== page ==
Second only to the Great Blue Heron in size, the Great Egret (Casmerodius albus), sometimes called the Great White Egret, is one of the largest of the wading birds that inhabit the Everglades. Standing over 4 feet in height with a wingspan of more than 50 inches, it is similar in appearance to the Snowy Egret but can be distinguished by its long black legs, black feet, stout yellow bill, and tremendous size. The Snowy Egret is smaller than the Great Egret and has a black bill and yellow feet.
The Great Egret also is often mistakenly identified as the Great White Heron, which is the white form of the Great Blue Heron. The heavier bill and pale legs of the Great White Heron are useful distinguishing characteristics. Like other herons, the Great Egret flies slowly and with its neck retracted, which is an easy way to distinguish it in flight from storks, cranes, ibises, and spoonbills, which extend their necks in flight.
The fishing habits of Great Egrets are among the most efficient of all birds. Great Egrets stalk their prey by slowly walking or standing motionless in the shallows and forage with their webbed feet, raking and probing the bottom, and snapping up fish in a matter of milliseconds with their quick bill reflex. In addition to fish, their diet includes invertebrates, amphibians, reptiles, other birds, and small mammals. They feed in a variety of wetlands, including marshes, swamps, streams, rivers, ponds, lakes, tide flats, canals, and flooded fields.
Although Great Egrets are primarily solitary birds, they do congregate during mating season and can often be found nesting with other species in shrubs and trees over water. Both males and females exhibit long ornamental plumes during the mating season. Large numbers of Great Egrets were killed in North America, including the Everglades, around the end of the 19th century so that their plumes could be used to decorate hats. In the late 1800s naturalist John James Audubon visited the Everglades, where wading birds had been nesting for thousands of years. Public outrage was growing to put a stop to the mass commercial hunting of wading birds for the plume industry. Sporting one of the most popular plumages, the Great Egret became the symbol of the National Audubon Society, one of the oldest environmental organizations in North America, founded to protect all species of wading birds from being killed for their feathers. More than 300 Great Egrets were required to yield just one kilogram of feathers.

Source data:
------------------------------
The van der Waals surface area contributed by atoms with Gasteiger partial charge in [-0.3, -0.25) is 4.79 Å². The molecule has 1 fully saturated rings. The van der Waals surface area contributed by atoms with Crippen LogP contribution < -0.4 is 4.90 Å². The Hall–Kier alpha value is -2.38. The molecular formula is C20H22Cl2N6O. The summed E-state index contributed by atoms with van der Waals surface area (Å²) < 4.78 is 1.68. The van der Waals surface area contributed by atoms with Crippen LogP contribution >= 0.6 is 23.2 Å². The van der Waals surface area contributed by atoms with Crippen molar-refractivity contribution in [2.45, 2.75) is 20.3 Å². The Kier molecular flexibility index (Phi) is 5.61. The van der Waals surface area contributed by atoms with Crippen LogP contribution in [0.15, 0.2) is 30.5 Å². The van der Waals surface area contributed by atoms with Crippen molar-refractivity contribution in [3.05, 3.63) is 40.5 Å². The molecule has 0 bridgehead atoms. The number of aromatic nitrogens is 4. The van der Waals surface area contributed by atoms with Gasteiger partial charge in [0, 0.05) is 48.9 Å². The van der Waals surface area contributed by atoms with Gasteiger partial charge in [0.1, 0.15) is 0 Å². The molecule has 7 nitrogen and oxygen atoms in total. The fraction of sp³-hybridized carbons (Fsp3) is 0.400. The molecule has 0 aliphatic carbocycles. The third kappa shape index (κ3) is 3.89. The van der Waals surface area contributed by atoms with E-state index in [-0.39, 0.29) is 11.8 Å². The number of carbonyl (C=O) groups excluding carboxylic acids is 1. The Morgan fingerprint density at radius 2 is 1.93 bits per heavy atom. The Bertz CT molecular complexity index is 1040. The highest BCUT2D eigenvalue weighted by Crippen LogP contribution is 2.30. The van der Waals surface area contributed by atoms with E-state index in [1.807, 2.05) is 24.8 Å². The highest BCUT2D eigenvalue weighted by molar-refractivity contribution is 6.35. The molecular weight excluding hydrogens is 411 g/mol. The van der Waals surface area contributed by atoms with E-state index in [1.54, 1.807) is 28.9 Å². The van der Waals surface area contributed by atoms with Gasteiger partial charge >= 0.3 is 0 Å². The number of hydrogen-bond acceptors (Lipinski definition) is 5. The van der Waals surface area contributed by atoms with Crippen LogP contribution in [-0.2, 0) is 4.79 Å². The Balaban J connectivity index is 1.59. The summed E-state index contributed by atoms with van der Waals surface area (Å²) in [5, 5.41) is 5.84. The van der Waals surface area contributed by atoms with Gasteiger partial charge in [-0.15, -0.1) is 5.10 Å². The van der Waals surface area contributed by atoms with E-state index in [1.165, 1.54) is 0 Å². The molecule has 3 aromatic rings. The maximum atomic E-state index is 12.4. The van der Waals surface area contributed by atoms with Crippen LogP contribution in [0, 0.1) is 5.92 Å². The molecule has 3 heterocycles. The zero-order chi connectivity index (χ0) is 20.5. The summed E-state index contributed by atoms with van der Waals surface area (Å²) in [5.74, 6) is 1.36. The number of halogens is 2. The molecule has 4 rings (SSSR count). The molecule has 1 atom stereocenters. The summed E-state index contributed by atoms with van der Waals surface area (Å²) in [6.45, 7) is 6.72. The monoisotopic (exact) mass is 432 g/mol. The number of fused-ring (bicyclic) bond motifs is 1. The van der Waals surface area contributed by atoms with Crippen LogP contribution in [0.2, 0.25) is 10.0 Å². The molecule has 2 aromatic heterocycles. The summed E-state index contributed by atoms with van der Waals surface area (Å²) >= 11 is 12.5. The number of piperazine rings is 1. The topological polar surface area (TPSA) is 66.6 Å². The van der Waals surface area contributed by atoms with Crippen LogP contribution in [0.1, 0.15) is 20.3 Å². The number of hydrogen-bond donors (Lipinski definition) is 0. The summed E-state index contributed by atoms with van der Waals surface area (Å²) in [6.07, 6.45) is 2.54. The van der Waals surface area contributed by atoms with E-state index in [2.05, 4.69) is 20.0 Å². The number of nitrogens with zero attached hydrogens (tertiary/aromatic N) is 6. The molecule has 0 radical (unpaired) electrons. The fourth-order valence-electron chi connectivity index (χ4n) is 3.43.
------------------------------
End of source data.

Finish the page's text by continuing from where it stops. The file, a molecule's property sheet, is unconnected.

Although numbers of Great Egrets have recovered throughout most of the United States in response to conservation measures, numbers have declined in some parts of the southern United States because of habitat loss. Data indicate that the Florida Everglades has undergone a 90-percent reduction in the number of breeding pairs of wading birds. Dwindling populations are a result of a combination of detrimental factors, most of them manmade, and many of them occurring outside the park boundary but strongly influencing bird populations within the park. Urbanization, water-management practices, pesticide application, agricultural runoff, industrial mercury and lead poisoning, illegal toxic-waste dumping, draining, dredging, and road building all have had a detrimental effect on wading bird habitat, and therefore population.
Colonial Birds in South Florida National Parks, 1977-1978
Annual South Florida Wading Bird Report, 1999-2008
Last updated: October 17, 2017